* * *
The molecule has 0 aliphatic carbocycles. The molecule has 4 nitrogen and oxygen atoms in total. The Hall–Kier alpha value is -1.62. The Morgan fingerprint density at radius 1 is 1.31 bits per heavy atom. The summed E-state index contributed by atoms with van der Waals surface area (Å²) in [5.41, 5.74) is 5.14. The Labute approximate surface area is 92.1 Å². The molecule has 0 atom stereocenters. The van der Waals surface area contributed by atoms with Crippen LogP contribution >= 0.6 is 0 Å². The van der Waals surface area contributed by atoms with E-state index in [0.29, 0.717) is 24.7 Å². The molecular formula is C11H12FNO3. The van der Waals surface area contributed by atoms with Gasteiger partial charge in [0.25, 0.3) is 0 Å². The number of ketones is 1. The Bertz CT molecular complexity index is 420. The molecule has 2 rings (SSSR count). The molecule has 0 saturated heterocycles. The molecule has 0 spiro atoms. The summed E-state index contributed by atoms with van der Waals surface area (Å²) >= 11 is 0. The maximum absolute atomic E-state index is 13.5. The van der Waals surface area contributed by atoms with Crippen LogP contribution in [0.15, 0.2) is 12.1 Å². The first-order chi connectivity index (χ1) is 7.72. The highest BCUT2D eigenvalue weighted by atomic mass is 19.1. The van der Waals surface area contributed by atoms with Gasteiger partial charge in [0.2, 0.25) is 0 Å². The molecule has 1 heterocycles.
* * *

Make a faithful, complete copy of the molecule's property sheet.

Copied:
The molecule has 0 aliphatic carbocycles. The molecule has 4 nitrogen and oxygen atoms in total. The Hall–Kier alpha value is -1.62. The Morgan fingerprint density at radius 1 is 1.31 bits per heavy atom. The summed E-state index contributed by atoms with van der Waals surface area (Å²) in [5.41, 5.74) is 5.14. The Labute approximate surface area is 92.1 Å². The molecule has 0 atom stereocenters. The van der Waals surface area contributed by atoms with Crippen LogP contribution >= 0.6 is 0 Å². The van der Waals surface area contributed by atoms with E-state index in [0.29, 0.717) is 24.7 Å². The molecular formula is C11H12FNO3. The van der Waals surface area contributed by atoms with Gasteiger partial charge in [0.25, 0.3) is 0 Å². The number of ketones is 1. The Bertz CT molecular complexity index is 420. The molecule has 2 rings (SSSR count). The molecule has 0 saturated heterocycles. The molecule has 0 spiro atoms. The summed E-state index contributed by atoms with van der Waals surface area (Å²) >= 11 is 0. The maximum absolute atomic E-state index is 13.5. The van der Waals surface area contributed by atoms with Crippen LogP contribution in [0.15, 0.2) is 12.1 Å². The first-order chi connectivity index (χ1) is 7.72. The highest BCUT2D eigenvalue weighted by atomic mass is 19.1. The van der Waals surface area contributed by atoms with Gasteiger partial charge in [0.2, 0.25) is 0 Å². The molecule has 1 heterocycles.